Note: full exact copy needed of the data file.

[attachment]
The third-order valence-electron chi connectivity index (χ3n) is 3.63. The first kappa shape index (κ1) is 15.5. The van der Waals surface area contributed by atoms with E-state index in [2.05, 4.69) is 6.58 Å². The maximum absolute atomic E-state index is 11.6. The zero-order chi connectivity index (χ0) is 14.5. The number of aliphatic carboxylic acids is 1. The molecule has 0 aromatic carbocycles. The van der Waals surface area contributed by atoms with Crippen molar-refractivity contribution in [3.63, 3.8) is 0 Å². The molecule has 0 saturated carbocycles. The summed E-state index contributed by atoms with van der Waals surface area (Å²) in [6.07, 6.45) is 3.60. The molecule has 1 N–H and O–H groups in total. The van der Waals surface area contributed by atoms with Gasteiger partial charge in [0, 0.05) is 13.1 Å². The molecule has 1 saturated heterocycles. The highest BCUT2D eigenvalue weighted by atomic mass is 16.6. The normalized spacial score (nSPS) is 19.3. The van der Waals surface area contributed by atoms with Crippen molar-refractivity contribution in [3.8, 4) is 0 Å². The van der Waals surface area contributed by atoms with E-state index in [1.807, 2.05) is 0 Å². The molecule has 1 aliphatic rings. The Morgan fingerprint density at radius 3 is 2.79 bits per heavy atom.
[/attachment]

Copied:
The third-order valence-electron chi connectivity index (χ3n) is 3.63. The first kappa shape index (κ1) is 15.5. The van der Waals surface area contributed by atoms with E-state index in [2.05, 4.69) is 6.58 Å². The maximum absolute atomic E-state index is 11.6. The zero-order chi connectivity index (χ0) is 14.5. The number of aliphatic carboxylic acids is 1. The molecule has 0 aromatic carbocycles. The van der Waals surface area contributed by atoms with Crippen molar-refractivity contribution in [3.63, 3.8) is 0 Å². The molecule has 0 saturated carbocycles. The summed E-state index contributed by atoms with van der Waals surface area (Å²) in [6.07, 6.45) is 3.60. The molecule has 1 N–H and O–H groups in total. The van der Waals surface area contributed by atoms with Gasteiger partial charge in [0, 0.05) is 13.1 Å². The molecule has 1 saturated heterocycles. The highest BCUT2D eigenvalue weighted by atomic mass is 16.6. The normalized spacial score (nSPS) is 19.3. The van der Waals surface area contributed by atoms with Crippen molar-refractivity contribution in [3.8, 4) is 0 Å². The van der Waals surface area contributed by atoms with E-state index in [1.807, 2.05) is 0 Å². The molecule has 1 aliphatic rings. The Morgan fingerprint density at radius 3 is 2.79 bits per heavy atom.